{¶ 39} Based on the foregoing constitutional analysis, it is clear that Ohio's immunity statute must be read in such a way as to prevent a prosecutor from using immunized testimony to obtain a conviction for crimes, including the crime of perjury, that occurred prior to the grant of immunity. Although the perjury exception in R.C. § 2945.44(C) does not specifically prevent the state from prosecuting a witness for perjury committed before the grant of immunity, this Court must construe a criminal statute so that it conforms to the requirements of the constitution. See, e.g., State v. Cornwell (2002), 149 Ohio App.3d 212, 216, 776 N.E.2d 572. Thus, we construe R.C. 2945.44(C) to preclude the use and derivative use of the immunized testimony in prosecutions for perjury if the alleged perjury occurred prior to the grant of immunity. Our reading of R.C. 2945.44 necessarily aligns its requirements with the rights afforded by the Fifth Amendment.

{¶ 40} Our holding specifically limits the state's ability to prosecute a person under R.C. 2921.11(D), which appears to be at the heart of this appeal, and which states:

{¶ 41} "(D) Where contradictory statements relating to the same material fact are made by the offender under oath or affirmation and within the period of the statute of limitations for perjury, it is not necessary for the prosecution to prove which statement was false, but only that one or the other was false."

{¶ 42} Under this statute, it is theoretically possible that Appellant could testify truthfully pursuant to her immunity, and that her testimony would contradict the earlier testimony she gave to the police and to the grand jury. Under a literal interpretation of this section of the statute, if the prosecutor were inclined to prosecute her for committing perjury during her immunized testimony he could do so simply by pointing to a statement made during the immunized testimony and to a contradictory statement made at the earlier grand jury hearing.

{¶ 43} It is clear that prosecution under the hypothetical set out above is barred under the Fifth Amendment. This exact situation arose in In re Grand Jury Proceedings, supra, 644 F.2d 348, a case from the Fifth Circuit Court of Appeals. Here, the federal appeals court was faced with a federal perjury statute very similar to R.C. 2921.11(D). The federal statute, Section 1623, Title 18, U.S. Code, provided in part:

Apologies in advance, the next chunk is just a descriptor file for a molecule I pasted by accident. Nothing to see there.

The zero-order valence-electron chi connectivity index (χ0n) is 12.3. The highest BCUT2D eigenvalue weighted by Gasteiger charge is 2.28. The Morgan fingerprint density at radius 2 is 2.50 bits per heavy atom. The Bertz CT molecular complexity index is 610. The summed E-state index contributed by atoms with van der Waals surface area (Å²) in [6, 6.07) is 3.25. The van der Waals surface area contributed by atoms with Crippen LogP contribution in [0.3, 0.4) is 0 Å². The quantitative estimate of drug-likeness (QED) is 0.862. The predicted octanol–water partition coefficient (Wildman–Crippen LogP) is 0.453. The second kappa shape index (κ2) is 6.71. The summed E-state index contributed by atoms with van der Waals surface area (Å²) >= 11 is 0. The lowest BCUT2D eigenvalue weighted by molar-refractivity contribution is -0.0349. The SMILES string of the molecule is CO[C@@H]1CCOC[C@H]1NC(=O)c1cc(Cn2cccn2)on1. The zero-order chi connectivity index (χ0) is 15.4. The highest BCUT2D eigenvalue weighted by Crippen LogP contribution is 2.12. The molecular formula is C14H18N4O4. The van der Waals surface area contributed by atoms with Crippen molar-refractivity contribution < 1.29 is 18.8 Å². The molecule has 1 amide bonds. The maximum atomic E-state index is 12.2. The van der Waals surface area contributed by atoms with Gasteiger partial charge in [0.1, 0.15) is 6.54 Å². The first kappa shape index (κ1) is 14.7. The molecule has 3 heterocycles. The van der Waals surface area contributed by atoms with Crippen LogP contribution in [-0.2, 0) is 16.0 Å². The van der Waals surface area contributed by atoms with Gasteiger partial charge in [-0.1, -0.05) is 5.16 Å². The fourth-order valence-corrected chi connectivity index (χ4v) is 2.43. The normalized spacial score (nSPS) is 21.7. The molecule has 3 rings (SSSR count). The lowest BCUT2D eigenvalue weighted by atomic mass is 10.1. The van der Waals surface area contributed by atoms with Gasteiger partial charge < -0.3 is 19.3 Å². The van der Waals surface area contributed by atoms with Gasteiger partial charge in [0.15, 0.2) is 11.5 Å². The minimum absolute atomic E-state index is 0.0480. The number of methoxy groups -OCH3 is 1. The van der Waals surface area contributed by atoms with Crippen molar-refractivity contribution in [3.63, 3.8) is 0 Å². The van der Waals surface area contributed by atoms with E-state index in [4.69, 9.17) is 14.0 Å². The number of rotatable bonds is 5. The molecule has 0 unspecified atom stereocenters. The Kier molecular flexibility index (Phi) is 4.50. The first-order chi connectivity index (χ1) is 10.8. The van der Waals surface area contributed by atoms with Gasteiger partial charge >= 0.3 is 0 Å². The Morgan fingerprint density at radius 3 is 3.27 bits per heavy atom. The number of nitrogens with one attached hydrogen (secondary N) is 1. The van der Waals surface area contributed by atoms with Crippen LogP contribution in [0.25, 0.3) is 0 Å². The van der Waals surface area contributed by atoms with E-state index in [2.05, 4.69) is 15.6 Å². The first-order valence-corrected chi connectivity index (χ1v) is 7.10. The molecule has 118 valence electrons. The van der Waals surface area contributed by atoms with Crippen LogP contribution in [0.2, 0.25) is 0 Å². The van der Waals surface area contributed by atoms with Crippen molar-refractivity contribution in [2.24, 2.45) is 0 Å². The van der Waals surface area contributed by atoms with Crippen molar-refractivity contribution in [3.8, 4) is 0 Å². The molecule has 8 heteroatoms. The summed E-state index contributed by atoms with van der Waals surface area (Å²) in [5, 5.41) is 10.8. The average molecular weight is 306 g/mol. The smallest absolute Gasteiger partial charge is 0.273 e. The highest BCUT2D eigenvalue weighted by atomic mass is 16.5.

{¶ 44} "(a) Whoever under oath * * * in any proceeding before or ancillary to any court or grand jury of the United States knowingly makes any false material declaration * * * shall be fined not more than $10,000 or imprisoned not more than five years, or both.

{¶ 45} "* * *

{¶ 46} "(c) An indictment or information for violation of this section alleging that, in any proceeding before or ancillary to any court or grand jury of the United States, the defendant under oath has knowingly made two or more declarations, which are inconsistent to the degree that one of them is necessarily false, need not specify which declaration is false if

{¶ 47} "(1) each declaration was material to the point in question, and

{¶ 48} "(2) each declaration was made within the period of the statute of limitations * * *." (Emphasis added.)

{¶ 49} The Fifth Circuit pointed out that federal caselaw, "forecloses the government from prosecuting an immunized witness for perjury based upon prior false statements." In re Grand Jury Proceedings, 644 F.2d at 350, citing United States v. Leyva (C.A.5, 1975), 513 F.2d 774, 776; United States v. Alter (C.A.9, 1973), 482 F.2d 1016; United States v. Beradelli (C.A.2, 1977), 565 F.2d 24. The Court did not find anything in Apfelbaum to change this longstanding rule in the federal courts. Id. The Fifth Circuit pointed out that, in Apfelbaum, the prosecution was not attempting to introduce any statements (truthful or otherwise) made prior to the immunized testimony; rather, wanted to prosecute based on multiple contradictory statements given during the immunized testimony. Id. The Fifth Circuit clearly held: